"The second principle [of education] is that the mind has to be consulted in its own growth. The idea of hammering the child into the shape desired by the parent or the teacher is a barbarous and ignorant
superstition. It is he himself who must be induced to expand in accordance with his own nature."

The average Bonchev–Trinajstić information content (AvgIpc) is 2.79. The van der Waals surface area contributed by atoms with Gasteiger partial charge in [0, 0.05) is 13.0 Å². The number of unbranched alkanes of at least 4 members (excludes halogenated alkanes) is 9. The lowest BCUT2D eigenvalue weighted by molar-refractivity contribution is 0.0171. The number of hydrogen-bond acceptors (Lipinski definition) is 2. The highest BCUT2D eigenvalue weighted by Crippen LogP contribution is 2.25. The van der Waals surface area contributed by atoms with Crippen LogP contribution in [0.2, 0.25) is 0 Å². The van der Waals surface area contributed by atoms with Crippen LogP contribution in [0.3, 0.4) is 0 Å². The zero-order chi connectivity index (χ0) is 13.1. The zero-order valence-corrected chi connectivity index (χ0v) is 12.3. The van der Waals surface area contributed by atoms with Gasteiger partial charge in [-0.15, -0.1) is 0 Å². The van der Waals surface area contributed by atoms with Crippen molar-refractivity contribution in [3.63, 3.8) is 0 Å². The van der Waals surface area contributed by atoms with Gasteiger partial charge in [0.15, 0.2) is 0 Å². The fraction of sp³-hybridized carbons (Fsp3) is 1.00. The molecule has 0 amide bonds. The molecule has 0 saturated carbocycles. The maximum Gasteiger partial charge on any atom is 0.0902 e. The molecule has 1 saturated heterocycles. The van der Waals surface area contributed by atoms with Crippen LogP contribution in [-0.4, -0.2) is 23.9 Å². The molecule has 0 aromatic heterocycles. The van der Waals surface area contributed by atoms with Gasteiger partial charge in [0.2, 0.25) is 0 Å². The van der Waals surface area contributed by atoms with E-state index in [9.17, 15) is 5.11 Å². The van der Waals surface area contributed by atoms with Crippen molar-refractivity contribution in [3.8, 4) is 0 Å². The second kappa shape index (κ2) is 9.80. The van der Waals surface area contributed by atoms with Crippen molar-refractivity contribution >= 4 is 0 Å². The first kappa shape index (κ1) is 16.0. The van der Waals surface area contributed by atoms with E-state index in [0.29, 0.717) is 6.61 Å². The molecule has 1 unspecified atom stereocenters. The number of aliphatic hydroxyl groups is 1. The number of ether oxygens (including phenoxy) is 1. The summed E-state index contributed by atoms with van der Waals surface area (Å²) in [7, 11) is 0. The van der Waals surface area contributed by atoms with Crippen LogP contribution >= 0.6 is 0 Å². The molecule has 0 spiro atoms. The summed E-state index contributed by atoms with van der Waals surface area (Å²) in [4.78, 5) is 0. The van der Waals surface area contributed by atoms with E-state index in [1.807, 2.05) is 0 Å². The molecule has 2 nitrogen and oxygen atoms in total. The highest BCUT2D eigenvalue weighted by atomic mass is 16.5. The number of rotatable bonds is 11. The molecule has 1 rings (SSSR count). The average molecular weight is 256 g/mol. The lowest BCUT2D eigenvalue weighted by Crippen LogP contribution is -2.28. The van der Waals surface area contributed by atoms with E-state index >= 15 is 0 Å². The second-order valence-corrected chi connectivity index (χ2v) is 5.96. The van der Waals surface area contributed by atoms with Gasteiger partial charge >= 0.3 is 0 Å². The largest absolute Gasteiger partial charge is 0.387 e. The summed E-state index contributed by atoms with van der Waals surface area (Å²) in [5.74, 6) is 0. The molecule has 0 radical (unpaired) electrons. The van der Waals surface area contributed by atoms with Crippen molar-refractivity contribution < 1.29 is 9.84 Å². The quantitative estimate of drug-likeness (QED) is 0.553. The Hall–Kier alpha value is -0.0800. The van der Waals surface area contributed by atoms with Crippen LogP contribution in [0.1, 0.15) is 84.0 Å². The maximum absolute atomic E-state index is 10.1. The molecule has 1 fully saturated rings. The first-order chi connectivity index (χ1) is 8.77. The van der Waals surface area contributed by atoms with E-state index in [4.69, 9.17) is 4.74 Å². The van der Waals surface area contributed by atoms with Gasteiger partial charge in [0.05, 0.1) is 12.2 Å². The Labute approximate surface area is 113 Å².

Sri Aurobindo, 1910, A System of National Education Aurobindo's educational ideas resonate and have much relevance in today's complex educational arena. His second principle follows his first, which simply stated that "nothing can be taught." What Aurobindo means is that as teachers, all that we can do is provide quality learning opportunities for students. The work of learning requires an active partnership between teacher and student. Teaching is not just relaying information; teaching is not telling. A teacher cannot make a student learn. Here is where Aurobindo's second principle becomes very important. As teachers, we must help students find constructive ways to consult their own minds in the service of learning. And, as Aurobindo reminds us, this consultation with the mind must be done in accordance with one's "own nature."
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